Thursday, August 28, 2014
Inquirer Daily News

Closing high schools means much anxiety

High school is complicated enough as it is. In 11th grade this year, applying to college and getting my academic act together, I would know. Imagining having to practically switch schools and start over makes me unsteady.

Closing high schools means much anxiety

By Jenn Wright
SCIENCE LEADERSHIP ACADEMY

High school is complicated enough as it is. In 11th grade this year, applying to college and getting my academic act together, I would know. Imagining having to practically switch schools and start over makes me unsteady.

The Archdiocese of Philadelphia is expected to announce this week that several Catholic high schools in the area will close or consolidate. Which ones is not yet known.
Depending on the school spirit of an individual, the first thought may be something along the lines of “Why my school?” As the realization sets in that it is actually happening after the current school year, questions about the future are infinite.

Beside obvious concerns such as which teachers make the cut, how traditions will change and the very name of the school, an important question on the periphery is  what happens to sports?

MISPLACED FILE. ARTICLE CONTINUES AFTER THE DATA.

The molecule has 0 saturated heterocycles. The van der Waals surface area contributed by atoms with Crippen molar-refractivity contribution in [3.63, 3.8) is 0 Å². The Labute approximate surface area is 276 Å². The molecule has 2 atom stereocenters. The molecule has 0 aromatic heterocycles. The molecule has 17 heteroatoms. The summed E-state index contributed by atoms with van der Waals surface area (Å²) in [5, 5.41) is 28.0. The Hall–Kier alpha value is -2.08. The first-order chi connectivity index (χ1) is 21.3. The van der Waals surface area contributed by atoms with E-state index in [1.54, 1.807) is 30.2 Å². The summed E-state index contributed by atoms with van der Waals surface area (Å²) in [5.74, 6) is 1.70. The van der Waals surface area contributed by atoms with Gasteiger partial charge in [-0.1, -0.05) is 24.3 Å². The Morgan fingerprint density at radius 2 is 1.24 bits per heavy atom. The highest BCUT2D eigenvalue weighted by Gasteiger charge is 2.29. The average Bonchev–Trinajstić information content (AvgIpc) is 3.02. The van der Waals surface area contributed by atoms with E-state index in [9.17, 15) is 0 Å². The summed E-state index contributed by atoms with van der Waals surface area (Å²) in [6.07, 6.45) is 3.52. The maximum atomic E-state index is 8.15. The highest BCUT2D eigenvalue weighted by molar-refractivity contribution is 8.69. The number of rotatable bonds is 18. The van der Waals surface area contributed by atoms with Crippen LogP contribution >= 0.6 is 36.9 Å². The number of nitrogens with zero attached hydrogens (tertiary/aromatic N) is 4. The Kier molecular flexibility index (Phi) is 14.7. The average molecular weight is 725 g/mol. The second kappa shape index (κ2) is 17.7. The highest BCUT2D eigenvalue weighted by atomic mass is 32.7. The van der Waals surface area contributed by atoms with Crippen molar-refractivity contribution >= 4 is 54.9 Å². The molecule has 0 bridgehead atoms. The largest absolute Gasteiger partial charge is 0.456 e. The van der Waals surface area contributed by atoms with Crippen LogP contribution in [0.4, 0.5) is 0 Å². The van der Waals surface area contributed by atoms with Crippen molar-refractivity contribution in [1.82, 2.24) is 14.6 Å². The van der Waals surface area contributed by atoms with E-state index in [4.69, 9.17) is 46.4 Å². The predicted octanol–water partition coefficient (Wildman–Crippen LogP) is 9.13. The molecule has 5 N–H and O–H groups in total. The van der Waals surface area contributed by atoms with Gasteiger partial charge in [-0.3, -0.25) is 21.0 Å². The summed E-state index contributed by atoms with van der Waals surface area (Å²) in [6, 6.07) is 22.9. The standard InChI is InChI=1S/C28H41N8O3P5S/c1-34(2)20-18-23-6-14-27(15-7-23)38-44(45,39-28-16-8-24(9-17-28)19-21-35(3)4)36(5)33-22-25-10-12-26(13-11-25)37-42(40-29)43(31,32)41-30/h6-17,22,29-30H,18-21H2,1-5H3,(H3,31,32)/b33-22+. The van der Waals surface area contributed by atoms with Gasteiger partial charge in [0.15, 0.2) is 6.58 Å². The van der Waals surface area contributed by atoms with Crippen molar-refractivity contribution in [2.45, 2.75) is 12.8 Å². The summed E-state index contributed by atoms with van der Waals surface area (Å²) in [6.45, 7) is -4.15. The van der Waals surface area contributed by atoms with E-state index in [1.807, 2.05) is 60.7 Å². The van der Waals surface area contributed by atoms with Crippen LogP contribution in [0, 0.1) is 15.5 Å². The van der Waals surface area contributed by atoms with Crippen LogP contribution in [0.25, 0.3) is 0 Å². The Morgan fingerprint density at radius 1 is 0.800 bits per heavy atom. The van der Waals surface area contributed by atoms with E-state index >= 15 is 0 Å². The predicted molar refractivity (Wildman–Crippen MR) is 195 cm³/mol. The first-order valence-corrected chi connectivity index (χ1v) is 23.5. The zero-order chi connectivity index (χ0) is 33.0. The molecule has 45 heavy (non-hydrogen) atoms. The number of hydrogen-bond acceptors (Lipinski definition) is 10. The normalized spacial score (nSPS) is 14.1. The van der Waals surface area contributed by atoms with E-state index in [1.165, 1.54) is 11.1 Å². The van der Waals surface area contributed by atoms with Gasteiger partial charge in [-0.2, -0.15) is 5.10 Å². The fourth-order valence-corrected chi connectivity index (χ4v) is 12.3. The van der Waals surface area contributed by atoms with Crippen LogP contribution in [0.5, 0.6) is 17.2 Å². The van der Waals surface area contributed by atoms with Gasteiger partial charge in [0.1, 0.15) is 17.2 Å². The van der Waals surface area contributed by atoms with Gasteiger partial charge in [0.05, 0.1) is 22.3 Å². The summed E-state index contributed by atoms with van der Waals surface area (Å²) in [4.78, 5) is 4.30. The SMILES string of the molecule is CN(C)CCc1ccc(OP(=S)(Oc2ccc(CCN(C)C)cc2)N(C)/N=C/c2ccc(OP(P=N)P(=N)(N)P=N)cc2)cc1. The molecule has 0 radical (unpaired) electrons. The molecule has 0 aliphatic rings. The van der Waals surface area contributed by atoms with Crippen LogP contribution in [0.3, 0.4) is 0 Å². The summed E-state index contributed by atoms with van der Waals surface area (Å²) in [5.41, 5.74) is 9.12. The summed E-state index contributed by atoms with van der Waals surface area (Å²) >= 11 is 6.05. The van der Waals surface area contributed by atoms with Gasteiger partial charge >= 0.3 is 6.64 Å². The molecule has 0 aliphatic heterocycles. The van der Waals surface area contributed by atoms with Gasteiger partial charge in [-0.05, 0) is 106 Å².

The very idea might put some athletes in a cold sweat. Not only does the rivalry between schools play a part, but just who exactly now gets to play.
People in Philly understand the idea of rivalry better than most. Most often, certain grade schools graduate to certain high schools. Playing as teammates with kids you have been playing against since the fifth grade CYO is unthinkable.

Having my grade school, St. Lucy in Manayunk, consolidate for the 2005-2006 school year to what is now Holy Child, I know what will be felt by many students.
As an athlete, the biggest issue is where you stand on this new hybrid team. The starters and all-stars may not continue to be when double or more people are being considered for any team.

Many athletes have been honing the athletic skill for the sole reason of being an all-star in high school. You would no longer be a big fish in a little pond, and a dose of reality may come faster than normal.
Students keen on playing sports in college would be concerned about the future of their high school teams.

Students don’t see school consolidation in terms of the money, but rather how this affects their everyday routine. Freshmen will automatically groan in frustration knowing they will need to relearn their schedules. Sophomores may share a similar feeling, plus where they will fit in now?

As upperclassmen, juniors will bellyache about how they will have to spend their senior year at a new school. This screws up prom and graduation.
Seniors care but not too much. They just cannot wait to leave.

What I could foresee being an advantage for some might be the opportunity to see the opposite gender on a daily basis. Or what happened in my case, go to school with other friends.

Most students in Philly do not know much about how school budgets are manipulated other than that there is not enough money to sustain them. To students, though, it seems as if the cons of this move would surely outweigh the pros.

Jenn can be contacted at jwright@scienceleadership.org

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